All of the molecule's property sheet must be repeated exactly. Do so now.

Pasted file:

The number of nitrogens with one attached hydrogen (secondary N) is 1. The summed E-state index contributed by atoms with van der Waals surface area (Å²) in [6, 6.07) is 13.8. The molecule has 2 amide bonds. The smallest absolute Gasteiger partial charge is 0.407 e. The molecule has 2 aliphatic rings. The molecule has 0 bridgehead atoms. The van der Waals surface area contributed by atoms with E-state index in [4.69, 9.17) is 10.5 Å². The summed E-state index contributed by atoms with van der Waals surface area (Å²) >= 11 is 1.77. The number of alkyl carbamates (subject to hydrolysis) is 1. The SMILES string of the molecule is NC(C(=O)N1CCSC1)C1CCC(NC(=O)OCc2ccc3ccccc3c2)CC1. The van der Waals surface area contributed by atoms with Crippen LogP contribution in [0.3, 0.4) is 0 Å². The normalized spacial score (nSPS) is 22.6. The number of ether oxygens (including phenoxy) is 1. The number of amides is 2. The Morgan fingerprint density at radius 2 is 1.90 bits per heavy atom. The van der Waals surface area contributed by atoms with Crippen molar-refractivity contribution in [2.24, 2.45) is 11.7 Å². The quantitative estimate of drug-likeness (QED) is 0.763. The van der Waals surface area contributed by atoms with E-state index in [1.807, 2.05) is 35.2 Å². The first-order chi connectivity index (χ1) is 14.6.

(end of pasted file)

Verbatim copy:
The number of nitrogens with one attached hydrogen (secondary N) is 1. The summed E-state index contributed by atoms with van der Waals surface area (Å²) in [6, 6.07) is 13.8. The molecule has 2 amide bonds. The smallest absolute Gasteiger partial charge is 0.407 e. The molecule has 2 aliphatic rings. The molecule has 0 bridgehead atoms. The van der Waals surface area contributed by atoms with E-state index in [4.69, 9.17) is 10.5 Å². The summed E-state index contributed by atoms with van der Waals surface area (Å²) >= 11 is 1.77. The number of alkyl carbamates (subject to hydrolysis) is 1. The SMILES string of the molecule is NC(C(=O)N1CCSC1)C1CCC(NC(=O)OCc2ccc3ccccc3c2)CC1. The van der Waals surface area contributed by atoms with Crippen LogP contribution in [0.3, 0.4) is 0 Å². The normalized spacial score (nSPS) is 22.6. The number of ether oxygens (including phenoxy) is 1. The number of amides is 2. The Morgan fingerprint density at radius 2 is 1.90 bits per heavy atom. The van der Waals surface area contributed by atoms with Crippen molar-refractivity contribution in [2.24, 2.45) is 11.7 Å². The quantitative estimate of drug-likeness (QED) is 0.763. The van der Waals surface area contributed by atoms with E-state index in [1.807, 2.05) is 35.2 Å². The first-order chi connectivity index (χ1) is 14.6.